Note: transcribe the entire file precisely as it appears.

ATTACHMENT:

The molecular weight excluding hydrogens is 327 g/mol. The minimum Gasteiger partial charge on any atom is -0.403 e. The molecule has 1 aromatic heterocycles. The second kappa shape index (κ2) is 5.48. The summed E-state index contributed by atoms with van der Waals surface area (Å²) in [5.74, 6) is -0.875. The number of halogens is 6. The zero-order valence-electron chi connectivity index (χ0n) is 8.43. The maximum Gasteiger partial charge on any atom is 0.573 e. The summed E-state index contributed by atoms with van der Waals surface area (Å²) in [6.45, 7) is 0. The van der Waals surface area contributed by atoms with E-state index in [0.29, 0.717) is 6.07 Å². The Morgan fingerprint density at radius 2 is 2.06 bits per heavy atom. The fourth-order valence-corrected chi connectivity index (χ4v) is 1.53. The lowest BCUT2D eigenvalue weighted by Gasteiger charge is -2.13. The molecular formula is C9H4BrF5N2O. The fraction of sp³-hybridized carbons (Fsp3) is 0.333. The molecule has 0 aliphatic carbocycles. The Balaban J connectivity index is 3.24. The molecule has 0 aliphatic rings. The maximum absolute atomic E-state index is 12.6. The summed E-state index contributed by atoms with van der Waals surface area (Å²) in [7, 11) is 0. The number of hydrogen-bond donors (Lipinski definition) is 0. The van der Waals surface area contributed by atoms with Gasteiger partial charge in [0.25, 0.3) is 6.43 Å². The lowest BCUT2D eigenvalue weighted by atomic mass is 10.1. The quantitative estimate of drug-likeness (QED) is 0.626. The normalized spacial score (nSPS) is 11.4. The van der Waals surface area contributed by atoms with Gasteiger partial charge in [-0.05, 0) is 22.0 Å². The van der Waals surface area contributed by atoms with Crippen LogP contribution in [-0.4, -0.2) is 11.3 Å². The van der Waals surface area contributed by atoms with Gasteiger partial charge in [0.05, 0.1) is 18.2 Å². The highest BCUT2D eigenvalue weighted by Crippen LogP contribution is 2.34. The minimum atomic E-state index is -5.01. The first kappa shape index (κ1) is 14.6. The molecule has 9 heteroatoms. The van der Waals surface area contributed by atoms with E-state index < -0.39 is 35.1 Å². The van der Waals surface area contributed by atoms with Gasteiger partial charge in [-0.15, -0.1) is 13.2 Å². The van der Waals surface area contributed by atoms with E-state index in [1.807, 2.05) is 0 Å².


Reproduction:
The molecular weight excluding hydrogens is 327 g/mol. The minimum Gasteiger partial charge on any atom is -0.403 e. The molecule has 1 aromatic heterocycles. The second kappa shape index (κ2) is 5.48. The summed E-state index contributed by atoms with van der Waals surface area (Å²) in [5.74, 6) is -0.875. The number of halogens is 6. The zero-order valence-electron chi connectivity index (χ0n) is 8.43. The maximum Gasteiger partial charge on any atom is 0.573 e. The summed E-state index contributed by atoms with van der Waals surface area (Å²) in [6.45, 7) is 0. The van der Waals surface area contributed by atoms with E-state index in [0.29, 0.717) is 6.07 Å². The Morgan fingerprint density at radius 2 is 2.06 bits per heavy atom. The fourth-order valence-corrected chi connectivity index (χ4v) is 1.53. The lowest BCUT2D eigenvalue weighted by Gasteiger charge is -2.13. The molecular formula is C9H4BrF5N2O. The fraction of sp³-hybridized carbons (Fsp3) is 0.333. The molecule has 0 aliphatic carbocycles. The Balaban J connectivity index is 3.24. The molecule has 0 aliphatic rings. The maximum absolute atomic E-state index is 12.6. The summed E-state index contributed by atoms with van der Waals surface area (Å²) in [7, 11) is 0. The number of hydrogen-bond donors (Lipinski definition) is 0. The van der Waals surface area contributed by atoms with Gasteiger partial charge in [0.25, 0.3) is 6.43 Å². The lowest BCUT2D eigenvalue weighted by atomic mass is 10.1. The quantitative estimate of drug-likeness (QED) is 0.626. The normalized spacial score (nSPS) is 11.4. The van der Waals surface area contributed by atoms with Gasteiger partial charge in [-0.05, 0) is 22.0 Å². The van der Waals surface area contributed by atoms with Crippen LogP contribution in [-0.4, -0.2) is 11.3 Å². The van der Waals surface area contributed by atoms with Gasteiger partial charge in [0.05, 0.1) is 18.2 Å². The highest BCUT2D eigenvalue weighted by Crippen LogP contribution is 2.34. The minimum atomic E-state index is -5.01. The first kappa shape index (κ1) is 14.6. The molecule has 9 heteroatoms. The van der Waals surface area contributed by atoms with E-state index < -0.39 is 35.1 Å². The van der Waals surface area contributed by atoms with Gasteiger partial charge in [-0.15, -0.1) is 13.2 Å². The van der Waals surface area contributed by atoms with E-state index in [1.807, 2.05) is 0 Å².